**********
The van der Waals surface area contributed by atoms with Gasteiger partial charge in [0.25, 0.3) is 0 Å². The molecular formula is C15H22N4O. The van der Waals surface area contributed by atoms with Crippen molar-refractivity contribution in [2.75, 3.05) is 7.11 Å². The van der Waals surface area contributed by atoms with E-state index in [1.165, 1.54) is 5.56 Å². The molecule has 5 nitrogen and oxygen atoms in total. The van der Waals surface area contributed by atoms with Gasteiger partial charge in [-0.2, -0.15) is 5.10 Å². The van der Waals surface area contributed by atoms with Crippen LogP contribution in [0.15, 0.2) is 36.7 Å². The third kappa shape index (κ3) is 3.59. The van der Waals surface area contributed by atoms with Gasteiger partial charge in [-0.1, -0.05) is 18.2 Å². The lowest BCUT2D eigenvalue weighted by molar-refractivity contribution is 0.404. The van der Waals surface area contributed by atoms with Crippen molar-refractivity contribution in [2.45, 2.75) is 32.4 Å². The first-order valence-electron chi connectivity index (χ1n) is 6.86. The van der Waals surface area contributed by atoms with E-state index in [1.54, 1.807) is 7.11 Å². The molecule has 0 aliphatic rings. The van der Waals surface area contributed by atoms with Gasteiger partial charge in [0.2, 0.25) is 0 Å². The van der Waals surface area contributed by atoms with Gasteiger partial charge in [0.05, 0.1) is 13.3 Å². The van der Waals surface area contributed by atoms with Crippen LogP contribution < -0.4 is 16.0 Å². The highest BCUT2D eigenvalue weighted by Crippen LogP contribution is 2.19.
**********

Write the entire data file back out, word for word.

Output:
The van der Waals surface area contributed by atoms with Gasteiger partial charge in [0.25, 0.3) is 0 Å². The molecular formula is C15H22N4O. The van der Waals surface area contributed by atoms with Crippen molar-refractivity contribution in [2.75, 3.05) is 7.11 Å². The van der Waals surface area contributed by atoms with E-state index in [1.165, 1.54) is 5.56 Å². The molecule has 5 nitrogen and oxygen atoms in total. The van der Waals surface area contributed by atoms with Gasteiger partial charge in [-0.2, -0.15) is 5.10 Å². The van der Waals surface area contributed by atoms with Crippen LogP contribution in [0.15, 0.2) is 36.7 Å². The third kappa shape index (κ3) is 3.59. The van der Waals surface area contributed by atoms with Gasteiger partial charge in [-0.1, -0.05) is 18.2 Å². The lowest BCUT2D eigenvalue weighted by molar-refractivity contribution is 0.404. The van der Waals surface area contributed by atoms with Crippen molar-refractivity contribution in [2.45, 2.75) is 32.4 Å². The first-order valence-electron chi connectivity index (χ1n) is 6.86. The van der Waals surface area contributed by atoms with E-state index in [1.54, 1.807) is 7.11 Å². The molecule has 0 aliphatic rings. The van der Waals surface area contributed by atoms with Gasteiger partial charge in [0.2, 0.25) is 0 Å². The van der Waals surface area contributed by atoms with Gasteiger partial charge in [0.05, 0.1) is 13.3 Å². The van der Waals surface area contributed by atoms with Crippen LogP contribution < -0.4 is 16.0 Å². The highest BCUT2D eigenvalue weighted by Crippen LogP contribution is 2.19.